# Heathrow Airport and the Travelator Problem

## An everyday puzzle that divides opinion

Yesterday I was at Heathrow Airport, and as I walked through the carpeted terminal and approached the horizontal travelator, I looked down and noticed that my shoelace was undone.  I had left it a bit late getting to the boarding gate so there wasn't time to dawdle.  If I wanted to get to my gate as quickly as possible, what was I to do?

(a) Tie my lace while still on the carpet

(b) Tie my lace when on the travelator

(c) It made no difference where I tied the lace, or

(d) It depended on my walking speed relative to the speed of the travelator.

*        *        *

This was a real life case of the travelator problem, first described by the mathematician Terence Tao in 2008. It's an engaging puzzle because it involves a situation that most people can identify with, yet for many the mathematical answer is far from obvious.  What, intuitively, do you think the answer is (a), (b), (c) or (d)?

Before tackling it as a puzzle, we have to agree some assumptions:

1. Your walking speed is not affected by whether your lace is undone or not, an untied lace is just a bit annoying.
2. You always walk at the same speed, and continue walking when on the travelator (so if you walk at 2m/s and the travelator at 1m/s you are moving at 3m/s when walking on the travelator)
3. The airport terminal is quiet, so you don't have to worry about getting in the way of other passengers when tying your lace.
4. It's just as easy to tie your lace on a travelator as on a carpet, and tying a lace takes the same amount of time wherever you do it.

As it happens these assumptions were all reasonably realistic in the case of my Heathrow experience.

Spoiler alert - I'm now going to discuss how people answer this question.

I've found that the most popular answer is (a), that you should tie your lace on the carpet - though the reason given is usually a practical one, that you may as well get it done as quickly as possible, and where there is plenty of space for people to walk past you.  But remember we're in puzzle land here, so we have to stick to the rules and think about the pure problem of getting to the destination as fast as possible.  There are others who come to the same answer for a different reason.  Their hunch is that you need to spend as much time as possible walking on the travelator because that's when you move the fastest.  So if you are going to stop, do it on the carpet.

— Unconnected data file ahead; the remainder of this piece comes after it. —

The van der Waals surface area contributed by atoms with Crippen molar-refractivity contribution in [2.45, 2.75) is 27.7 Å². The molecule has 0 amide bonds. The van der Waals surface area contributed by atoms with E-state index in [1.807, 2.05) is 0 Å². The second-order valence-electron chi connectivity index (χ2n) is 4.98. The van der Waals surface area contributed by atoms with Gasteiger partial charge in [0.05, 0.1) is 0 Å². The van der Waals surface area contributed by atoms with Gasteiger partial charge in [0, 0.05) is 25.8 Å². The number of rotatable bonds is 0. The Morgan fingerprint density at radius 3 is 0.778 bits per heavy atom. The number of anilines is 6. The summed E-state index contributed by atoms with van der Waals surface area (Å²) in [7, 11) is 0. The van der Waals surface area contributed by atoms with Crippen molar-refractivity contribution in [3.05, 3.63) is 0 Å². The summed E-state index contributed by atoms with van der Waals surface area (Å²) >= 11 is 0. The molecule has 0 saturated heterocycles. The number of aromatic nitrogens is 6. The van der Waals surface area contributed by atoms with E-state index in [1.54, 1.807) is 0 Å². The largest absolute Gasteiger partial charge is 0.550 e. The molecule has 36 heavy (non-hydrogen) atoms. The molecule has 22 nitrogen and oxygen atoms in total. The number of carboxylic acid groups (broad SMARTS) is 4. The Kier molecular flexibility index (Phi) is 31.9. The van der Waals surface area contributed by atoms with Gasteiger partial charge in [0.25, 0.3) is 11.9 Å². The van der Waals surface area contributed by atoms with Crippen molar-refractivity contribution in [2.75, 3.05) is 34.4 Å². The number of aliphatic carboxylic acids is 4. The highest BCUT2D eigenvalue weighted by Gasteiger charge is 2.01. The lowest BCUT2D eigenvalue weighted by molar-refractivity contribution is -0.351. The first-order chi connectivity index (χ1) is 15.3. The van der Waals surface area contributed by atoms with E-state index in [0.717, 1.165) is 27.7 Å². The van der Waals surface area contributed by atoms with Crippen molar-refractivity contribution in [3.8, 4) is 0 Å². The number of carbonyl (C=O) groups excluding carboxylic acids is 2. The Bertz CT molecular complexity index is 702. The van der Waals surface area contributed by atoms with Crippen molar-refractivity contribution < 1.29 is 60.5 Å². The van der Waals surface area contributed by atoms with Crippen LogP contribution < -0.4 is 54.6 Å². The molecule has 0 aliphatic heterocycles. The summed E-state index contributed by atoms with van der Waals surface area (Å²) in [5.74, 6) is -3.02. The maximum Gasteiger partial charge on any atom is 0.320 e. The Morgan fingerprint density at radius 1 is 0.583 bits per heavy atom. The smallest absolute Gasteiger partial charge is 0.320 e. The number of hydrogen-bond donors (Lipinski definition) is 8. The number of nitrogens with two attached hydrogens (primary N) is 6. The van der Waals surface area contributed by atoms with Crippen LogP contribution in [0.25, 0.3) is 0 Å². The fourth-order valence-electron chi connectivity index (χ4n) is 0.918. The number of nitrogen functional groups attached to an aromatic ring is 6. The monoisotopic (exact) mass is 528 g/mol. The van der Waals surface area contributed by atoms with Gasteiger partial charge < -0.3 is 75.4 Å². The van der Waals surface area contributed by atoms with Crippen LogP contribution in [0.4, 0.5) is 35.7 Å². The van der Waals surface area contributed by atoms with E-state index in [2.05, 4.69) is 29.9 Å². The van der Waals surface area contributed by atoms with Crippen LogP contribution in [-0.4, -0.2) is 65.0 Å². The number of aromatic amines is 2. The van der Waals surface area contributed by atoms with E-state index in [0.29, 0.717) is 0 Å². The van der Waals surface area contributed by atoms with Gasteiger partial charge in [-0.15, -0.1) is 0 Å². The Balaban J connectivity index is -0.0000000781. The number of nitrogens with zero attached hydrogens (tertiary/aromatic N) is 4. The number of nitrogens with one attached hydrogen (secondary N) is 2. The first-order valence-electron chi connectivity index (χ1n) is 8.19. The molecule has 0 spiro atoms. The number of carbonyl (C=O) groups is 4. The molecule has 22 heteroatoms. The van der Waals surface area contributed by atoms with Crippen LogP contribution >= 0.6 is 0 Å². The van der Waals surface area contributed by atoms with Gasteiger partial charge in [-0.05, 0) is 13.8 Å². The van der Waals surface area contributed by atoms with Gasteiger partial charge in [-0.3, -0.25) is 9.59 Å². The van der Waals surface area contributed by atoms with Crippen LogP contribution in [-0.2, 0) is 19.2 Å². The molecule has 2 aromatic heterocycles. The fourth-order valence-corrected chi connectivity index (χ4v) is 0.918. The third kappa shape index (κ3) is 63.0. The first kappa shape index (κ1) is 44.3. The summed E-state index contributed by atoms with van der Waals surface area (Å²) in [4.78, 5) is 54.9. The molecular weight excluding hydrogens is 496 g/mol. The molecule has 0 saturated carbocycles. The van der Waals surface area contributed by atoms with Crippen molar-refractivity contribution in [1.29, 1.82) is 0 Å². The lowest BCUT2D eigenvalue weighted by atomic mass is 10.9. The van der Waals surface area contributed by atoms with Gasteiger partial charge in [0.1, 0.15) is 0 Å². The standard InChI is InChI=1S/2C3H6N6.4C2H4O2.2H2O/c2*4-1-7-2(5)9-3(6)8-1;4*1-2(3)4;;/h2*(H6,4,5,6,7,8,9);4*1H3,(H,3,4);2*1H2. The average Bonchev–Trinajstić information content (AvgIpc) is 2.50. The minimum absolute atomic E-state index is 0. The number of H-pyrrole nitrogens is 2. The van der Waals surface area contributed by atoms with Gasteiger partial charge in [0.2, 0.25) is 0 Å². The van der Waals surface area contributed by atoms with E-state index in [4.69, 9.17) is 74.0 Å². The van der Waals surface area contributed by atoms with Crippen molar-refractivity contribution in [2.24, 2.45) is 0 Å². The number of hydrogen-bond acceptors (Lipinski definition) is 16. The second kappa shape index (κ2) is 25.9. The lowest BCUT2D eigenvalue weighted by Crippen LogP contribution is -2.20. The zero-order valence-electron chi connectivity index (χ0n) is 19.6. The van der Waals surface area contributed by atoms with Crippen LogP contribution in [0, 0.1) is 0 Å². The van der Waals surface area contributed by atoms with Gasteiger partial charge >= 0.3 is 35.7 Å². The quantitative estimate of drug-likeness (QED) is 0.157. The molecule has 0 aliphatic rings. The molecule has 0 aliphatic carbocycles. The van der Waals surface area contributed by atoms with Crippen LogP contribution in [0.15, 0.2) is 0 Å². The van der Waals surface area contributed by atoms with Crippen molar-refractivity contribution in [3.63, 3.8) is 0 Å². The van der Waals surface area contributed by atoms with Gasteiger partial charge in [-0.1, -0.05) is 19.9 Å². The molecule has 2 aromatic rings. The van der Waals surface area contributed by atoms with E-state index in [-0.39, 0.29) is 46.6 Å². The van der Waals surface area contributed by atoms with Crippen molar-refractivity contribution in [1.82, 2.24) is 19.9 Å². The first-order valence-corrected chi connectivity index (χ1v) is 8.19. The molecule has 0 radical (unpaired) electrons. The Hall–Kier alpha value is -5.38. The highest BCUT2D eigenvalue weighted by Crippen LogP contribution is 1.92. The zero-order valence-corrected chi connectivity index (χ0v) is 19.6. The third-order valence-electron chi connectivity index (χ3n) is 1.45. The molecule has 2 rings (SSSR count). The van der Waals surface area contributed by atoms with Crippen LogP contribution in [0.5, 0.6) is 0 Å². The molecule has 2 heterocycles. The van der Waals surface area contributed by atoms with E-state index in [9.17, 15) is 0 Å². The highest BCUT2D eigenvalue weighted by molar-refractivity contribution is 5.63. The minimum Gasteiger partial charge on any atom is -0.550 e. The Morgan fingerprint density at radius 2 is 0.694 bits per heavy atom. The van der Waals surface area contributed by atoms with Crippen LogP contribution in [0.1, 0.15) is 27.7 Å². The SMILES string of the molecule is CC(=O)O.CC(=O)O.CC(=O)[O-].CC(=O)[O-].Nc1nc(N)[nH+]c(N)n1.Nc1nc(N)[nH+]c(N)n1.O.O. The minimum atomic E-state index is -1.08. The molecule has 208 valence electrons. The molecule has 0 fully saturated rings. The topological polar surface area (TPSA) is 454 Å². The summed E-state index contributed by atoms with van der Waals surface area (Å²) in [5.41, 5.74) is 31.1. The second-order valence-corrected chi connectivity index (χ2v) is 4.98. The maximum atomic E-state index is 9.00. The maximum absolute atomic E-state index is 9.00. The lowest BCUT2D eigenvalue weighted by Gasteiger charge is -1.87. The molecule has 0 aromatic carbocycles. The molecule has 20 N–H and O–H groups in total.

Those who answer "tie on the travelator" tend to reason that this means you are always moving towards your destination, even when you stop to do your laces. You don't waste any time being stationary.

Supporters of "it makes no difference" say that your journey to the gate involves a fixed time tying your laces and the rest of the time walking at the same speed, so your overall journey time will be the same regardless of where you tie the laces.

And finally supporters of "it depends" reckon that the relative speeds of walking and the travelator are bound to have an impact.  The situation is surely different (they argue)  if the travelator is ten times as fast as your walking speed or if it is ten times slower.

All of these answers might seem plausible.  But only one answer is right.

And the correct answer is..... (b)  To get to the gate as fast as possible you should always tie your laces on the travelator.

How come?

The answer can be proved using algebra, but that will only convince mathematicians.

There is a more intuitive way to see why tying laces on the travelator gives you the fastest journey.  Imagine you and your alter ego are walking towards parallel travelators.  You both have an untied shoelace.  Your alter ego stops one millimetre before the travelator and ties the lace.  You meanwhile continue for that extra millimetre, so you are now on the travelator as you start to tie the lace.  To all intents and purposes you and your alter ego start to tie your laces at the same time.  But while alter ego has stopped, you are now being swept along by the travelator.  When the two of you finish tying and simultaneously resume walking you have a lead that you will never lose.

P.S.:  I tied my shoelace on the travelator, and used the extra seconds gained to take a photo of the offending shoe, to the slight bemusement of other passengers.